|First Lady Michelle Obama and Dr. Jill Biden during an interview with Yahoo! Shine Senior Editor Lylah M. Alphonse in the Diplomatic Room of the White House, Nov. 2, 2011. (Official White House Photo by Lawrence Jackson)|
The videos have expired online, but the articles are still available. Take a look at what they had to say about their kids and the military while I work to get the clips back up and running!
In honor of Veterans' Day, Yahoo! Shine went to the White House for an exclusive interview with First Lady Michelle Obama and Dr. Jill Biden to talk about Joining Forces, the White House initiative to support military families. Yahoo! and Yahoo! Shine readers submitted nearly 5,000 questions that they wanted us to ask, including how Mrs. Obama would react if her daughters Malia and Sasha said that they wanted to join the armed forces. Here's what she had to say about the idea.
"I felt proud when Beau told me that he was going to join," she said. "He's now a captain, and he's soon to be made a major. We'll go to that ceremony, the entire Biden clan will be there. So we're just very proud."
With the troops from Iraq expected to be home from the holidays, some Yahoo! readers wondered what the Obama Administration is doing to help support military wives and family members who are coping with the Post Traumatic Stress Disorder that soldiers may be struggling with.
"Well, our husbands, through this administration, have expanded outreach and counseling through Veterans Affairs, first and foremost," Mrs. Obama pointed out. "But we need more awareness. We need more trained professionals available. And that's something that Joining Forces is working on--finding the collaborations of universities out there that are going to improve their curriculums to really gain an expertise in how do you treat and identify post-traumatic stress disorder."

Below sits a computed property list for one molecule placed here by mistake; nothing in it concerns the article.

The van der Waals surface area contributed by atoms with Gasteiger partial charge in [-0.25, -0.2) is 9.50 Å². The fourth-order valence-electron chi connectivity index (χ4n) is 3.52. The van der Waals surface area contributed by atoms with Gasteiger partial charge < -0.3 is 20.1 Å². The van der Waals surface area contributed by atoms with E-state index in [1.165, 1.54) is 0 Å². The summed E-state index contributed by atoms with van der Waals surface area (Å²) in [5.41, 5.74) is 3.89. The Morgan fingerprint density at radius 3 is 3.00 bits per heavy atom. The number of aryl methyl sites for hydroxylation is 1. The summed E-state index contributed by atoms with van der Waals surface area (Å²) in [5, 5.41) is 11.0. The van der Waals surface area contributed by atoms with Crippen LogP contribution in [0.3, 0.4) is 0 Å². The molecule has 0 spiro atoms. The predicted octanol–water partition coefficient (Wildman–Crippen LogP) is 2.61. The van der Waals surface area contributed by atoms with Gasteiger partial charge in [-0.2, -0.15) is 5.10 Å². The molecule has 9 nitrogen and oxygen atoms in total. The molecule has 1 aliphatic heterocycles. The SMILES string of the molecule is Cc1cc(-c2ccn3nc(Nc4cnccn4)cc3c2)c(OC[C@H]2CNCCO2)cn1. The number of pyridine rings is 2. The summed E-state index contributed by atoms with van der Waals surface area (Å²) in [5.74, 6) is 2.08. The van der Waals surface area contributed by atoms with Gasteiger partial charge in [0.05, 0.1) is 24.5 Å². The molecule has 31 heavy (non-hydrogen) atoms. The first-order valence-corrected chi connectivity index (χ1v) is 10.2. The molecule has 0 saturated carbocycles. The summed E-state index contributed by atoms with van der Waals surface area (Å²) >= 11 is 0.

"But we have to realize, as a nation, that this stress doesn't just apply to the men and women in uniform. That similar stress is happening at home. And I think a lot of Americans don't think about that," she added. "So we need local professionals and neighbors and community members and teachers aware. This is why you have to know who are the military families in your communities, be able to identify... those stressors."
Dr. Biden, who still teaches English full-time at a community college in Virginia, says that schools are on the front line in treating PTSD.
"We're taking curriculums into the teachers colleges so that teachers could be aware of the children in their classroom who may have a parent deployed, and what they're going through, and making them aware of it," she explained. "And also I think that the services are doing a much better job of working with the families."
Those who serve in the National Guard live in with their families in civilian neighborhoods, not on military bases, which means that they may not have the same level of support as other soldiers do once they return home, Dr. Biden pointed out. "I think it's the families that help to work within each other and help to recognize some of the problems."
We also asked the First Lady and Dr. Biden about their families' holiday traditions, what they'd do differently as parents, how they maintain their own identities and careers, and what they think people can do to support military families in general on Veterans' Day and every day, only on Yahoo! Shine.